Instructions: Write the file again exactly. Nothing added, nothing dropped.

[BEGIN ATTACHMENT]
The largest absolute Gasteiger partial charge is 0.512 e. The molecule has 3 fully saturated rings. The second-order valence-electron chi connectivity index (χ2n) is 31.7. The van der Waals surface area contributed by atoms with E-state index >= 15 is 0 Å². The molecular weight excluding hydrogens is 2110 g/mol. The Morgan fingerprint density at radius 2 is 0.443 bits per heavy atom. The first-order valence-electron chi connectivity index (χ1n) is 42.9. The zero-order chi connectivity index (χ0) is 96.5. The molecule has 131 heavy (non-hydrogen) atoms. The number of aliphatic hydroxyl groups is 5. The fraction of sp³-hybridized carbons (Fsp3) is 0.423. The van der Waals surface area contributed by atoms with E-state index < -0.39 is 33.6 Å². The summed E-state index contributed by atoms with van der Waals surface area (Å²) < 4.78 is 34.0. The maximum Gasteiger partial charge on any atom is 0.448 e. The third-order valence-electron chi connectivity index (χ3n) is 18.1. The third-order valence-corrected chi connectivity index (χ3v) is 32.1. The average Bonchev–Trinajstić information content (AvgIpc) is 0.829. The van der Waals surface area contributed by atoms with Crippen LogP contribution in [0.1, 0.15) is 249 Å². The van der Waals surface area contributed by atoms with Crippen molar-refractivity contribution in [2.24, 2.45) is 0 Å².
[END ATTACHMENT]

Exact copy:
The largest absolute Gasteiger partial charge is 0.512 e. The molecule has 3 fully saturated rings. The second-order valence-electron chi connectivity index (χ2n) is 31.7. The van der Waals surface area contributed by atoms with E-state index >= 15 is 0 Å². The molecular weight excluding hydrogens is 2110 g/mol. The Morgan fingerprint density at radius 2 is 0.443 bits per heavy atom. The first-order valence-electron chi connectivity index (χ1n) is 42.9. The zero-order chi connectivity index (χ0) is 96.5. The molecule has 131 heavy (non-hydrogen) atoms. The number of aliphatic hydroxyl groups is 5. The fraction of sp³-hybridized carbons (Fsp3) is 0.423. The van der Waals surface area contributed by atoms with E-state index < -0.39 is 33.6 Å². The summed E-state index contributed by atoms with van der Waals surface area (Å²) < 4.78 is 34.0. The maximum Gasteiger partial charge on any atom is 0.448 e. The third-order valence-electron chi connectivity index (χ3n) is 18.1. The third-order valence-corrected chi connectivity index (χ3v) is 32.1. The average Bonchev–Trinajstić information content (AvgIpc) is 0.829. The van der Waals surface area contributed by atoms with Crippen LogP contribution in [0.1, 0.15) is 249 Å². The van der Waals surface area contributed by atoms with Crippen molar-refractivity contribution in [2.24, 2.45) is 0 Å².